Boosting return on investment by lowering average cost per acquisition (CPA) should be top of mind for all marketers. And though experienced marketers typically plan to keep their heads above water, the reality is that they sometimes sink below the surface. In general, it’s just not realistic to believe you’ll consistently hit your numbers. So it makes sense to proactively consider a strategy to generate incremental revenue from traffic to your landing pages.
Your opt-ins are not “your people.”
Most marketers deploy a variety of strategies, including brand building, direct marketing and content marketing development, to drive people to their websites. An investment has been made to attract each visitor, and there’s an outlined roadmap for each person’s future. It’s not surprising that many marketers draw circles around their site visitors and opt-ins to stake their claim. They’ve worked hard to entice these people to their landing pages, and they’re not letting go.
But, the people coming to your site are not your people. Yes, they came to your island. Yes, they left footprints. Can you guess what they’re doing next? Visiting someone else’s island.
For example, let’s say you’re planning a family ski trip. You’ve booked your hotel, but there’s still lots of planning yet to do. Whether the hotel draws a circle around you or not, you’re moving forward. In the end, you’ll have shared your information with a list of vacation-related sites. And, chances are, many of those companies are monetizing their data to lower their CPAs. Are you?
Intrigued? Read on.
How do you know if data monetization is right for you?
If you answer “yes” to any of the questions below, you should consider implementing a data monetization campaign.
- Do you believe prospects who opt in on your site will do the same on your competitors' sites?
- Are your competitors sometimes ranking above you in paid search results and Facebook?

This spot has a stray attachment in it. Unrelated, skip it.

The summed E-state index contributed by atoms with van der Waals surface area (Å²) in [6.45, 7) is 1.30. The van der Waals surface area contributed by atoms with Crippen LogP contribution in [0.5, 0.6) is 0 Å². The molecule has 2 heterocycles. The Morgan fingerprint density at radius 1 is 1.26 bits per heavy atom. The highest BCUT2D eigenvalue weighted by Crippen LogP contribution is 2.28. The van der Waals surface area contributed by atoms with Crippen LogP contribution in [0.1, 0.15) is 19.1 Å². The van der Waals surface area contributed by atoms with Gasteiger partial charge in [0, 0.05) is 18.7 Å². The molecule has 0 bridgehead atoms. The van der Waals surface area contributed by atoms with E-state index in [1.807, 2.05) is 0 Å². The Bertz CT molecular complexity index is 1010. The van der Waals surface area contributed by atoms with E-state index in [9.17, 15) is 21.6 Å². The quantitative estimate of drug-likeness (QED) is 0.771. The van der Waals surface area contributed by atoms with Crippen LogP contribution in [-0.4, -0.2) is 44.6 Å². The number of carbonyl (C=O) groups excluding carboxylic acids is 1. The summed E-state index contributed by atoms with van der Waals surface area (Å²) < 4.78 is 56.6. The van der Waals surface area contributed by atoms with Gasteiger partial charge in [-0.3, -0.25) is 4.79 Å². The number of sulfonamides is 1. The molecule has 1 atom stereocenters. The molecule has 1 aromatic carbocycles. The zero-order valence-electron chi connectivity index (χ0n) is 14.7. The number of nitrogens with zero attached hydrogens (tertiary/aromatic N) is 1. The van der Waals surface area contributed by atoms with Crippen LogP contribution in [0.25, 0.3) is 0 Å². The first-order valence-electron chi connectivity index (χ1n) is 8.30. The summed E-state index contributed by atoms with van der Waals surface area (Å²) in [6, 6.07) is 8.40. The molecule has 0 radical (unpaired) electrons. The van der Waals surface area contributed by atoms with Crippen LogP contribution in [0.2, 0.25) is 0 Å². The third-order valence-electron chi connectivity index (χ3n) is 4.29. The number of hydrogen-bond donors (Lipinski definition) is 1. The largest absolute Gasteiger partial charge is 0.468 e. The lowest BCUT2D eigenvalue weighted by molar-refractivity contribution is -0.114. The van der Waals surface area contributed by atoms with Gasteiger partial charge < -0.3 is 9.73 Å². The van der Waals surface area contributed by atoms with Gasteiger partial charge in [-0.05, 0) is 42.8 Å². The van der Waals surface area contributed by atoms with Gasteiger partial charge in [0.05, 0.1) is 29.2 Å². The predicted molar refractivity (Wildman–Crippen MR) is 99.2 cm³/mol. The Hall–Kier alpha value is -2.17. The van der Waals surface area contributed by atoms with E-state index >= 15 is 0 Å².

- Are you struggling to lower your average cost per acquisition?
- Do you wish you had more marketing budget to allocate?
- Do you want to enter your company’s next strategy session with a solid plan to boost market share?
If you answered “yes” to every question, it’s time to take action!
Your data is like currency, so take care when selecting a data monetization partner.
When it comes to data sharing, being educated is recommended. Before you get in bed with anyone, do your research. Search for reviews, check on forums, ask peers. Do Google searches for complaints or spam connected with either the company name or the company owner. Your data is your currency, so trust your gut and make sure you feel comfortable before you make any decisions.
Next, evaluate the skill sets of potential data monetization partners. Not everyone that says they can monetize data has the skills to do it well. Especially when it comes to executing email campaigns, it takes a lot to get it right.
When researching data monetization partners, we recommend you ask a long list of questions, including those listed below, to identify the partner that best fits your needs.
- What vertical experience do you have? Verticals have unique consumer journeys and triggers. You need a partner that understands how to communicate properly within targeted verticals so they don't eat up data without benefit.
- What domains (ex. Gmail, Yahoo, Hotmail) do you inbox? There is no one-size-fits-all solution. Even though you may often hear monetizers claim to inbox all domains, you can be confident it is not true.
- What is your data hygiene process? You don’t want to enter into a dirty relationship. Ask about suppression files, the unsubscribe process and their third-party partners for removing bad data.
- What frequency and types of offers should I expect? How often will my data be mailed? What kind of offers will my data be shown? Are any offers competitive to my business?
So why isn’t everyone monetizing their data?
At our core, we’re hunters and gatherers. It’s human nature to keep everything close to the chest. Translated to marketing, most people assume that every person who has visited their website is a prospective customer representing a potential sale. There’s nothing inherently wrong with that. After all, it’s a marketer’s job to drive conversions. But you can never guarantee data related to your site visitors, often the exact same information you’ve collected, will not get monetized by another marketer.
Do you want to turn your marketing department into a revenue generating department?
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